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To conduct international comparisons of self-reports, collateral reports, and cross-informant agreement regarding older adult psychopathology.
We compared self-ratings of problems (e.g. I cry a lot) and personal strengths (e.g. I like to help others) for 10,686 adults aged 60–102 years from 19 societies and collateral ratings for 7,065 of these adults from 12 societies.
Data were obtained via the Older Adult Self-Report (OASR) and the Older Adult Behavior Checklist (OABCL; Achenbach et al., 2004).
Cronbach’s alphas were .76 (OASR) and .80 (OABCL) averaged across societies. Across societies, 27 of the 30 problem items with the highest mean ratings and 28 of the 30 items with the lowest mean ratings were the same on the OASR and the OABCL. Q correlations between the means of the 0–1–2 ratings for the 113 problem items averaged across all pairs of societies yielded means of .77 (OASR) and .78 (OABCL). For the OASR and OABCL, respectively, analyses of variance (ANOVAs) yielded effect sizes (ESs) for society of 15% and 18% for Total Problems and 42% and 31% for Personal Strengths, respectively. For 5,584 cross-informant dyads in 12 societies, cross-informant correlations averaged across societies were .68 for Total Problems and .58 for Personal Strengths. Mixed-model ANOVAs yielded large effects for society on both Total Problems (ES = 17%) and Personal Strengths (ES = 36%).
The OASR and OABCL are efficient, low-cost, easily administered mental health assessments that can be used internationally to screen for many problems and strengths.
To evaluate the effects of internal displacement and resettlement within Turkey on the emotional and behavioral profile of children, age 5–18 after controlling for possible confounding and demographic variables.
We conducted a national population survey using a self-weighted, equal probability sample. We compared the CBCL, TRF and YSR responses regarding children with (n = 1644) and without (n = 1855) experience of internal displacement. We examined the effects of gender, age, paternal employment, resettlement, urban residence and physical illness.
The children and adolescents with internal displacement had significantly higher internalizing, externalizing and total problem scores on the CBCL and YSR, and higher internalizing scores on the TRF. The effect of displacement was related to higher internalizing problems when factors like physical illness, child age, child gender and urban residence were accounted. The overall effect was small explaining only 0.1–1.5% of the total variance by parent reports, and not evident by teacher reports.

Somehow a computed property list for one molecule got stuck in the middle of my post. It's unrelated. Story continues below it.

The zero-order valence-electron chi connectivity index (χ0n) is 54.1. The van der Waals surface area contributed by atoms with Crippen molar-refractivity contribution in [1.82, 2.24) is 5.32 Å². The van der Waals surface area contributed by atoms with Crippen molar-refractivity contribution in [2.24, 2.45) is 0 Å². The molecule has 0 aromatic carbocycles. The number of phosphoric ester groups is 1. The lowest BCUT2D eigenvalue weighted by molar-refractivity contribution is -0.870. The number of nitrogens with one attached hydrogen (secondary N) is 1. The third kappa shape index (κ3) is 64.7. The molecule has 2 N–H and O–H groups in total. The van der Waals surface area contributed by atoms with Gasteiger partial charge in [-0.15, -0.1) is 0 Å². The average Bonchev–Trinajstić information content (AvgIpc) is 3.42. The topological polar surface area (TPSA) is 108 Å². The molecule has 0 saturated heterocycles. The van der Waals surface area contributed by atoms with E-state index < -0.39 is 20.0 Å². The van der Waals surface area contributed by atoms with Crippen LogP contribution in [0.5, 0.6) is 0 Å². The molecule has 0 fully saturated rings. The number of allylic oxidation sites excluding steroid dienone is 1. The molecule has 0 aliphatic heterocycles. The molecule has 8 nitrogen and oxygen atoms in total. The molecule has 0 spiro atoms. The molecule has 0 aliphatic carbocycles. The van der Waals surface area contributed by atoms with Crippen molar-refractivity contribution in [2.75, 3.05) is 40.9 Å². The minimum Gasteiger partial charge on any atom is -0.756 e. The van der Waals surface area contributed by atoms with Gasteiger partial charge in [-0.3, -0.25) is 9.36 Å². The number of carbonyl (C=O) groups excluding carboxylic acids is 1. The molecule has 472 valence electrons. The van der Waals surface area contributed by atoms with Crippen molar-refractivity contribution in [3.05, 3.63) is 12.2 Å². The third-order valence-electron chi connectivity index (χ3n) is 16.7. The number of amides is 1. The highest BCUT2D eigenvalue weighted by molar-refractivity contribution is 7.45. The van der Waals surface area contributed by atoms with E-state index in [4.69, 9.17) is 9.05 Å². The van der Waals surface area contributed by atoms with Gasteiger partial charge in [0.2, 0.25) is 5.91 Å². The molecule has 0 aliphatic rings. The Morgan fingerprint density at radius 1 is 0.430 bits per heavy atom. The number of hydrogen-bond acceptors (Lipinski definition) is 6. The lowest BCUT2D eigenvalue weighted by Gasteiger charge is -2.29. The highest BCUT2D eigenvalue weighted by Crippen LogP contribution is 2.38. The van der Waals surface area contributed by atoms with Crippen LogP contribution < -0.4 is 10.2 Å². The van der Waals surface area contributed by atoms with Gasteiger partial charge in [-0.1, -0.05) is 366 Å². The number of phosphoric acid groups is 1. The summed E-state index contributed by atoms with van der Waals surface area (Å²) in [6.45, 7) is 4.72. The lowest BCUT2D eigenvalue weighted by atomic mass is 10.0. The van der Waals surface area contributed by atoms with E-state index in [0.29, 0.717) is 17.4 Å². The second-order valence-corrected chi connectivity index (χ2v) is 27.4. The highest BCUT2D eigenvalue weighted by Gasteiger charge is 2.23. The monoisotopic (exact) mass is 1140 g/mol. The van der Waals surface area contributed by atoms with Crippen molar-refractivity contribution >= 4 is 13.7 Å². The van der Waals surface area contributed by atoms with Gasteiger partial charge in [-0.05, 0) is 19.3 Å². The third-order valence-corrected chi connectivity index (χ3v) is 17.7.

To our knowledge the present study is the first to examine Turkish children and adolescents with and without experience of internal displacement. The results are consistent with previous immigration studies: child age, gender, presence of physical illness and urban residence were more important predictors of internalization and externalization problem scores irrespective of informant source.
The construct representation of the cross-informant model of the Child Behavior Checklist
(CBCL) and the Teacher Report Form (TRF) was evaluated using confirmatory factor
analysis. Samples were collected in seven different countries. The results are based on 13,226
parent ratings and 8893 teacher ratings. The adequacy of fit for the cross-informant model
was established on the basis of three approaches: conventional rules of fit, simulation, and
comparison with other models. The results indicated that the cross-informant model fits
these data poorly. These results were consistent across countries, informants, and both
clinical and population samples. Since inadequate empirical support for the cross-informant
syndromes and their differentiation was found, the construct validity of these syndrome
dimensions is questioned.
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